The Year Ahead/Technology

Silicon Valley Is About to Spend a Lot of Time in Court

The big U.S. tech companies will continue to face legal challenges in Europe as things get tougher at home.
Photographer: Getty Images

A year ago the big U.S. tech companies were facing threats from regulators in Europe and to some extent in China, but they were still golden at home. President Obama’s chief digital officer was a Google veteran, and the month before Election Day, the White House staged a tech-infused South by South Lawn festival that Obama called the “first annual.” Lobbyists for Google, Apple, Facebook, and Amazon.com got respectful congressional audiences for their priorities: more visas for high-tech workers, a crackdown on patent trolls, and extended tax credits for R&D.

Heading into 2018, the same companies find themselves almost as pressured in the U.S. as they are in other parts of the world. Their stock prices are still sky-high; their reputations less so. Various tech companies stand accused of capturing or suffocating potential competitors, shirking taxes, invading privacy, and providing a venue for sex traffickers. (They deny the accusations.)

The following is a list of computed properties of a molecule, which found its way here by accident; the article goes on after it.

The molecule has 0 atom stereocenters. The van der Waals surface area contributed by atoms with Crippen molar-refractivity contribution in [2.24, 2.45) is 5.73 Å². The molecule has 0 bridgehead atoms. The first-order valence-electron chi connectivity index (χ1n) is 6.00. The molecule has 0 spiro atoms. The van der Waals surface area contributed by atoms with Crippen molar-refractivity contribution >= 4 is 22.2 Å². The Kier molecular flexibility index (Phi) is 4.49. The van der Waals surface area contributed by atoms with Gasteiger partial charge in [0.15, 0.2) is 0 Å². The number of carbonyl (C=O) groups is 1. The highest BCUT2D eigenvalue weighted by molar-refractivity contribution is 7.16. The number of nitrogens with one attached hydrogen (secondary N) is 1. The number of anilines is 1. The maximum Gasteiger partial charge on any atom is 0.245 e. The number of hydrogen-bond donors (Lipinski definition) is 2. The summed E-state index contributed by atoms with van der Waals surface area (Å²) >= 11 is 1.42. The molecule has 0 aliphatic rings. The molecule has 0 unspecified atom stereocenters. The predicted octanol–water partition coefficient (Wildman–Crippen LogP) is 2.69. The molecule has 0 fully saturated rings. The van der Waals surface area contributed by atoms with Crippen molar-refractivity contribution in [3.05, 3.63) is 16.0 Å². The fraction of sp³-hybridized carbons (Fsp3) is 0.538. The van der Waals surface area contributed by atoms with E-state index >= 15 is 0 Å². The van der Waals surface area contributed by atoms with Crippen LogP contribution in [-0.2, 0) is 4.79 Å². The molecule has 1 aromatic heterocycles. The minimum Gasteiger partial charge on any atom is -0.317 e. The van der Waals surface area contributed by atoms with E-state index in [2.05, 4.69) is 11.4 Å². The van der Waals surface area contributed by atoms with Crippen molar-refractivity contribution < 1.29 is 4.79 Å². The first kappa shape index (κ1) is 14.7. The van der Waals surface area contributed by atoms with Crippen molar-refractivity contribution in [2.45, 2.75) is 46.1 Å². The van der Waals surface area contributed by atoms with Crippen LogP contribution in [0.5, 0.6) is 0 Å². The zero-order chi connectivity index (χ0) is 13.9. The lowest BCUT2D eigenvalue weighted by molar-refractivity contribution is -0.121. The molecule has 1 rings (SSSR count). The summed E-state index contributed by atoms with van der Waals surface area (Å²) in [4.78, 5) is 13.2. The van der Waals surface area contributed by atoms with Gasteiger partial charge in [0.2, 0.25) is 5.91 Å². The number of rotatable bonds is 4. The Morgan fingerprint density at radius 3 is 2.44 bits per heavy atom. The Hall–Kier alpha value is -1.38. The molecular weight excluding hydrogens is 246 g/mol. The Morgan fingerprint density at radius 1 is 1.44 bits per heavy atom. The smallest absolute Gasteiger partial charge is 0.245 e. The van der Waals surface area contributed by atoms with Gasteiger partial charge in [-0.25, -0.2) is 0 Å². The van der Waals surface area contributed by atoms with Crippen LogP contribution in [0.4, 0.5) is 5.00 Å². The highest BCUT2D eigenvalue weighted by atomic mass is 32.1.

While all big, successful companies have their share of critics, few are battling on as many fronts as Google, Apple, Facebook, or Amazon. Many of the challenges, from court cases to legislation, will come to a head in 2018. “There’s just so many things that have happened recently,” says Albert Wenger, a partner at New York venture capital firm Union Square Ventures, an early investor in Twitter and Etsy Inc. “People are starting to ask, ‘Wait, what’s going on here?’ ”
 
Antitrust
 
Challenge: European regulators fined Google €2.4 billion ($2.8 billion) in June for favoring its own shopping service in search engine results. They’re considering two more cases against Google, one involving its Android software and another focusing on its AdSense advertising service.